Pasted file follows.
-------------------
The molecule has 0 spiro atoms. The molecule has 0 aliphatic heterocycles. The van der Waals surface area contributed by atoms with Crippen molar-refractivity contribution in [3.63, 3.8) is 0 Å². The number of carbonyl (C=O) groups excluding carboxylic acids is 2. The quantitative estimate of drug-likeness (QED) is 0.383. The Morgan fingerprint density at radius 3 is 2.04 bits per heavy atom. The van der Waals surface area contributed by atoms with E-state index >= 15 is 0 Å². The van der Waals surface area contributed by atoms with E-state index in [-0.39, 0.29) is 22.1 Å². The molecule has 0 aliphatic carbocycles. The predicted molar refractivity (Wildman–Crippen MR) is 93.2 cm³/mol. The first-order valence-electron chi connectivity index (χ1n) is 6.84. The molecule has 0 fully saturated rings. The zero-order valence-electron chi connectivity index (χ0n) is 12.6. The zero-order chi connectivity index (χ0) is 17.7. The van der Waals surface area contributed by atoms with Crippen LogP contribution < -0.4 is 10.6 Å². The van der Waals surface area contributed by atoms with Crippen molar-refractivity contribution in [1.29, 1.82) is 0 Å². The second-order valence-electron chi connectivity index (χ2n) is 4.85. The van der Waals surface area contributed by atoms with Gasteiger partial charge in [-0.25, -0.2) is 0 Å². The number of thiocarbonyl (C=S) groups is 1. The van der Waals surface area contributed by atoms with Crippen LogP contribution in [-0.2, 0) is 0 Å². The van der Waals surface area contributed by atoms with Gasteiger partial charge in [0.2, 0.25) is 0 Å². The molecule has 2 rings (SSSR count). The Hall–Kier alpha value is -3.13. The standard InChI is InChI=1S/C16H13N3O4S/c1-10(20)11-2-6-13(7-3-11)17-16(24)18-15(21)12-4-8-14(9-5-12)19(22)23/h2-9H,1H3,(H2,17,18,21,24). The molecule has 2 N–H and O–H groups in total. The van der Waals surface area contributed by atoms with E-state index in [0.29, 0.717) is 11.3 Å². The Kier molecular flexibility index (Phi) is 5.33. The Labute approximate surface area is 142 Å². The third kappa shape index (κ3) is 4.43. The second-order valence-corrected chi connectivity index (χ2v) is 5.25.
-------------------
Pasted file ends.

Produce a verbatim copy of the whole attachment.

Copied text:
The molecule has 0 spiro atoms. The molecule has 0 aliphatic heterocycles. The van der Waals surface area contributed by atoms with Crippen molar-refractivity contribution in [3.63, 3.8) is 0 Å². The number of carbonyl (C=O) groups excluding carboxylic acids is 2. The quantitative estimate of drug-likeness (QED) is 0.383. The Morgan fingerprint density at radius 3 is 2.04 bits per heavy atom. The van der Waals surface area contributed by atoms with E-state index >= 15 is 0 Å². The van der Waals surface area contributed by atoms with E-state index in [-0.39, 0.29) is 22.1 Å². The molecule has 0 aliphatic carbocycles. The predicted molar refractivity (Wildman–Crippen MR) is 93.2 cm³/mol. The first-order valence-electron chi connectivity index (χ1n) is 6.84. The molecule has 0 fully saturated rings. The zero-order valence-electron chi connectivity index (χ0n) is 12.6. The zero-order chi connectivity index (χ0) is 17.7. The van der Waals surface area contributed by atoms with Crippen LogP contribution < -0.4 is 10.6 Å². The van der Waals surface area contributed by atoms with Crippen molar-refractivity contribution in [1.29, 1.82) is 0 Å². The second-order valence-electron chi connectivity index (χ2n) is 4.85. The van der Waals surface area contributed by atoms with Gasteiger partial charge in [-0.25, -0.2) is 0 Å². The number of thiocarbonyl (C=S) groups is 1. The van der Waals surface area contributed by atoms with Crippen LogP contribution in [-0.2, 0) is 0 Å². The van der Waals surface area contributed by atoms with Gasteiger partial charge in [0.2, 0.25) is 0 Å². The molecule has 2 rings (SSSR count). The Hall–Kier alpha value is -3.13. The standard InChI is InChI=1S/C16H13N3O4S/c1-10(20)11-2-6-13(7-3-11)17-16(24)18-15(21)12-4-8-14(9-5-12)19(22)23/h2-9H,1H3,(H2,17,18,21,24). The molecule has 2 N–H and O–H groups in total. The van der Waals surface area contributed by atoms with E-state index in [0.29, 0.717) is 11.3 Å². The Kier molecular flexibility index (Phi) is 5.33. The Labute approximate surface area is 142 Å². The third kappa shape index (κ3) is 4.43. The second-order valence-corrected chi connectivity index (χ2v) is 5.25.